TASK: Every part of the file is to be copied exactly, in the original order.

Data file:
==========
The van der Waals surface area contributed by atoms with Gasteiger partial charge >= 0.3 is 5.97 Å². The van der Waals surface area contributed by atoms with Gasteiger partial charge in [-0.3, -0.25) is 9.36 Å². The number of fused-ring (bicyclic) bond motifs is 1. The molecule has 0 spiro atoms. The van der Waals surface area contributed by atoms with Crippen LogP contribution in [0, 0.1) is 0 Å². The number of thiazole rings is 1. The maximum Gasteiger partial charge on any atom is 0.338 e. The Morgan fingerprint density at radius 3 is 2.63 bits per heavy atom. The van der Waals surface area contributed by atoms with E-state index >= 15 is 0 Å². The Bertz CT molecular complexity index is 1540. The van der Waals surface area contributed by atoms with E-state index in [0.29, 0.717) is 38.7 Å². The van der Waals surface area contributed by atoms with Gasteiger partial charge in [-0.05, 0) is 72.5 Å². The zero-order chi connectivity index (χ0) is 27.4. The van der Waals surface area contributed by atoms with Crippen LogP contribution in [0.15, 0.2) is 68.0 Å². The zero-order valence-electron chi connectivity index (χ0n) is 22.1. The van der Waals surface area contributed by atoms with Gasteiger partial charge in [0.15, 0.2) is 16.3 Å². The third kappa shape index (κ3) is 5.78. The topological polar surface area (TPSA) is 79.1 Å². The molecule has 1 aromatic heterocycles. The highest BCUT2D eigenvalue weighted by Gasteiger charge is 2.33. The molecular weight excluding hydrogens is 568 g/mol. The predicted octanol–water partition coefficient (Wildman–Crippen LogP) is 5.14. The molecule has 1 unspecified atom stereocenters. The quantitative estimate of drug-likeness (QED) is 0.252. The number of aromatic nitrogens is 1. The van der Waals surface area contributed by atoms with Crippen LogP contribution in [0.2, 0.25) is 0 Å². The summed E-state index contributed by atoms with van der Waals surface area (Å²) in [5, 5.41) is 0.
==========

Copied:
The van der Waals surface area contributed by atoms with Gasteiger partial charge >= 0.3 is 5.97 Å². The van der Waals surface area contributed by atoms with Gasteiger partial charge in [-0.3, -0.25) is 9.36 Å². The number of fused-ring (bicyclic) bond motifs is 1. The molecule has 0 spiro atoms. The van der Waals surface area contributed by atoms with Crippen LogP contribution in [0, 0.1) is 0 Å². The number of thiazole rings is 1. The maximum Gasteiger partial charge on any atom is 0.338 e. The Morgan fingerprint density at radius 3 is 2.63 bits per heavy atom. The van der Waals surface area contributed by atoms with E-state index >= 15 is 0 Å². The Bertz CT molecular complexity index is 1540. The van der Waals surface area contributed by atoms with E-state index in [0.29, 0.717) is 38.7 Å². The van der Waals surface area contributed by atoms with Gasteiger partial charge in [-0.05, 0) is 72.5 Å². The zero-order chi connectivity index (χ0) is 27.4. The van der Waals surface area contributed by atoms with Crippen LogP contribution in [0.15, 0.2) is 68.0 Å². The zero-order valence-electron chi connectivity index (χ0n) is 22.1. The van der Waals surface area contributed by atoms with Gasteiger partial charge in [0.15, 0.2) is 16.3 Å². The third kappa shape index (κ3) is 5.78. The topological polar surface area (TPSA) is 79.1 Å². The molecule has 1 aromatic heterocycles. The highest BCUT2D eigenvalue weighted by Gasteiger charge is 2.33. The molecular weight excluding hydrogens is 568 g/mol. The predicted octanol–water partition coefficient (Wildman–Crippen LogP) is 5.14. The molecule has 1 unspecified atom stereocenters. The quantitative estimate of drug-likeness (QED) is 0.252. The number of aromatic nitrogens is 1. The van der Waals surface area contributed by atoms with Crippen LogP contribution in [0.2, 0.25) is 0 Å². The summed E-state index contributed by atoms with van der Waals surface area (Å²) in [5, 5.41) is 0.